Onward we trudge with the list of one-hit wonders whose only Billboard chart hit peaked at Number 91. We will do some rockin’ in this installment, and precious little cringing, for a change.
“Don’t Pat Me on the Back and Call Me Brother”/KaSandra (12/21/68, two weeks on chart). After striking out with my own research, I had to call on the Stepfather of Soul, a longtime friend of this blog, for help on this one. He says that KaSandra was the alter ego of John W. Anderson, who cut several albums of politically conscious/inspirational material in the early 70s for a Stax subsidiary, and was an MC at the Wattstax concert produced by Stax in 1972. Before that, he co-wrote “Ain’t Nothin’ You Can Do,” famously recorded by Bobby “Blue” Bland and Van Morrison. “Don’t Pat Me on the Back and Call Me Brother” is a soulful sermon on the need for real brotherhood instead of the fake variety.
“Alright in the City”/Dunn & McCashen (11/7/70, two weeks). In 1969, Don Dunn and Tony McCashen made an album called Mobius that featured Kenny Loggins on guitar and included “Hitchcock Railway,” a song later covered by Joe Cocker, among others, and “Lydia Purple,” which shows up on a few garage-psych compilations today. Their next album, Dunn & McCashen, was, according to an review in the October 24, 1970, edition of Billboard, was “one of the most important albums of the year.” In retrospect, perhaps Billboard got it wrong. The review also said: “‘Alright in the City’ is a heavy, gutsy, progressive rock item.'” (In 1970, “progressive” didn’t mean what it would come to mean in just a few years—spacey and symphonic—it just meant, well, heavy and gutsy.)
“There it Goes Again”/Barbara & the Uniques (1/9/71, three weeks). A trio of Barbara and Gwen Livsey and Doris Lindsey, Barbara and the Uniques cut “There It Goes Again” in Chicago. It was written and produced by Eugene Record, lead singer of the Chi-Lites, and was a fairly significant hit on the R&B chart. Although the trio recorded other material, this was the last thing they did that made much of an impact anywhere.
“Solo”/Billie Sans (9/25/71, four weeks). Here’s another fairly anonymous artist and tune. It was released on the Invictus label owned by Holland/Dozier/Holland, and it must have faked out a few radio stations who expected it to be that label’s brand of soul. In fact, it’s extremely lightweight early 70s radio pop (Billboard called it “an infectious Top 40 bubblegum swinger”), licensed from a producer in Houston. It made Number 14 in Saginaw, Michigan, so Sans had that going for him (him?), which is nice.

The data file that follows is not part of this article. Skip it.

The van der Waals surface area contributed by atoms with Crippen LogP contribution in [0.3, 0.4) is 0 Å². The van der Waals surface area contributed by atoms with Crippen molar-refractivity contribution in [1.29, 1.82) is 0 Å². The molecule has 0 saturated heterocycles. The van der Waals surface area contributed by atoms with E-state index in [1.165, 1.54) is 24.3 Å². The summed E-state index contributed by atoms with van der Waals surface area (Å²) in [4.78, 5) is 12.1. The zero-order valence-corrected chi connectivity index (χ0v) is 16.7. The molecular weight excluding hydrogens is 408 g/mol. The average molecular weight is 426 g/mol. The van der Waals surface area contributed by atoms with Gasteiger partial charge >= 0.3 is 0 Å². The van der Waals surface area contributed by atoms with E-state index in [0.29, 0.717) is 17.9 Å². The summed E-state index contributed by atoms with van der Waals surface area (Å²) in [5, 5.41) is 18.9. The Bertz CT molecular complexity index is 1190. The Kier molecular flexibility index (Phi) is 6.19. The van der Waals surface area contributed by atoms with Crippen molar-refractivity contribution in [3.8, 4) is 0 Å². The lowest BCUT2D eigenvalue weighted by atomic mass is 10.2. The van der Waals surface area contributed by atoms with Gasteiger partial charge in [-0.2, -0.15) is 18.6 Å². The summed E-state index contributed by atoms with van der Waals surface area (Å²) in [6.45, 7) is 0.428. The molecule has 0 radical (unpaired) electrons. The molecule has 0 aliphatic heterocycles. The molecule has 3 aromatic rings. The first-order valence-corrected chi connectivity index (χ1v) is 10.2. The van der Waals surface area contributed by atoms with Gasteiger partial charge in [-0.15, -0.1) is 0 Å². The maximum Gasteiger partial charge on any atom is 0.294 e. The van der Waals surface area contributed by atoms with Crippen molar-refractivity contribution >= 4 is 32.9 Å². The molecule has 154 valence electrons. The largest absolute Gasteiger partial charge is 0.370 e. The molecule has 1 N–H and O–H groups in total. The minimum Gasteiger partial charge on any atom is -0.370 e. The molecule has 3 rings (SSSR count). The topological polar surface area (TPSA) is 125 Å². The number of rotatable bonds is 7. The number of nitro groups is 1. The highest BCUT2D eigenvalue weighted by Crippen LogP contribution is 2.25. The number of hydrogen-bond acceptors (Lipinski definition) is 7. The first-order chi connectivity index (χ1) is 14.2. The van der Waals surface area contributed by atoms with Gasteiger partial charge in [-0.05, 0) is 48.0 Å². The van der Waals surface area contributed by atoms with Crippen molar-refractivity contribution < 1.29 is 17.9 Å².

“She’s All I Got”/Johnny Paycheck (12/18/71, two weeks). I can’t hear “She’s All I Got” without thinking of my parents playing their favorite country station on the big console stereo in the living room. Johnny Paycheck (given name Donald Lytle) scored 11 Top-Ten country hits between 1966 and 1978; “She’s All I Got” rose to Number Two; the legendary “Take This Job and Shove It” (Nunber One in 1977) was the only one of his songs that did any better.
On the flip, the geek-fest continues, with a couple of mp3s.
“Son of My Father”/Chicory (3/18/72, three weeks). They were known as Chicory Tip in the UK, and their version of “Son of My Father” was a Number-One single over there. In the States, it was far outperformed by Giorgio, whose version reached Number 46—Giorgio Moroder, that is, later to be famed as a producer for Donna Summer. He had recorded the song in Italian originally, but after Chicory got its version out, he recut it in English. In the end, it’s a distinction without a difference—the Chicory and Moroder versions are almost alike, although Moroder’s is better produced.
“Buzzy Brown”/Tim Davis (9/30/72, three weeks). Here’s a guy I should know better, apparently. He was a native of Janesville, Wisconsin, a drummer, and part of the University of Wisconsin circle that included Steve Miller, Boz Scaggs, and Ben Sidran. He joined the Steve Miller Band in 1967 and remained a member until 1970. After that, he released a couple of solo albums, including Pipe Dream in 1972, which included “Buzzy Brown,” a story told in steel guitar, more recited than sung. Davis died in 1988 at age 44.
“Deteriorata”/National Lampoon (11/4/72, four weeks). Possibly the best known of all the Number 91s today, this is the inevitable parody of Les Crane’s “Desiderata,” which had reached the Top 10 late in 1971. The original “Desiderata” was taken from the poster that graced a million dorm rooms and hippie apartments: “You are a child of the universe/You have the right to be here,” etc. With words by Tony Hendra and music by Christopher Guest, “Deteriorata” is performed by Norman Rose, likely a familiar voice due to his lifetime of voiceover work.
“Stop, Wait & Listen”/Circus (3/17/73, four weeks). From the fertile scene in Ohio that produced the James Gang, the Raspberries, and others, Circus won all kinds of popularity polls in Cleveland during the early 70s. They had a glitter-band look, but at one point in the mid 1970s, their repertoire was “about 70 percent Allman Brothers tunes,” according to one member. Their lone album is decent 70s pop-rock, although I don’t think “Stop, Wait & Listen” is anywhere close to the best thing on it; the band’s second single, “Feels So Right,” kills it.
We could call the next installment “Cash-In Theater,” in which pop-culture opportunism repeatedly meets the capitalist impulse, resulting in some of the most craptacular records of the 1970s. So don’t fail not to miss it.